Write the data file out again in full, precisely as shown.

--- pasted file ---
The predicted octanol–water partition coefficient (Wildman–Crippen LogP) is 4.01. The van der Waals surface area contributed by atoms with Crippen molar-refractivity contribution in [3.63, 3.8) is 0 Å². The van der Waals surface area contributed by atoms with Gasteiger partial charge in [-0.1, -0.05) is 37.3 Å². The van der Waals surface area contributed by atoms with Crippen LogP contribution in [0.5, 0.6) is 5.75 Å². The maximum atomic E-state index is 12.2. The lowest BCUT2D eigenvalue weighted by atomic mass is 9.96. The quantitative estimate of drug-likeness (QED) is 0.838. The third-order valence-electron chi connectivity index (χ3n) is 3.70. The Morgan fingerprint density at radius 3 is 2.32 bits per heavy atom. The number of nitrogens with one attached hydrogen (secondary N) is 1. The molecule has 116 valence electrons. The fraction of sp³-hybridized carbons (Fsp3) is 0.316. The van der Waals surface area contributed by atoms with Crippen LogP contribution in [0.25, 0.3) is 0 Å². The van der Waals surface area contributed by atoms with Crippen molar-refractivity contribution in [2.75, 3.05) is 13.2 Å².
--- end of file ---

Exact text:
The predicted octanol–water partition coefficient (Wildman–Crippen LogP) is 4.01. The van der Waals surface area contributed by atoms with Crippen molar-refractivity contribution in [3.63, 3.8) is 0 Å². The van der Waals surface area contributed by atoms with Gasteiger partial charge in [-0.1, -0.05) is 37.3 Å². The van der Waals surface area contributed by atoms with Crippen LogP contribution in [0.5, 0.6) is 5.75 Å². The maximum atomic E-state index is 12.2. The lowest BCUT2D eigenvalue weighted by atomic mass is 9.96. The quantitative estimate of drug-likeness (QED) is 0.838. The third-order valence-electron chi connectivity index (χ3n) is 3.70. The Morgan fingerprint density at radius 3 is 2.32 bits per heavy atom. The number of nitrogens with one attached hydrogen (secondary N) is 1. The molecule has 116 valence electrons. The fraction of sp³-hybridized carbons (Fsp3) is 0.316. The van der Waals surface area contributed by atoms with Crippen LogP contribution in [0.25, 0.3) is 0 Å². The van der Waals surface area contributed by atoms with Crippen molar-refractivity contribution in [2.75, 3.05) is 13.2 Å².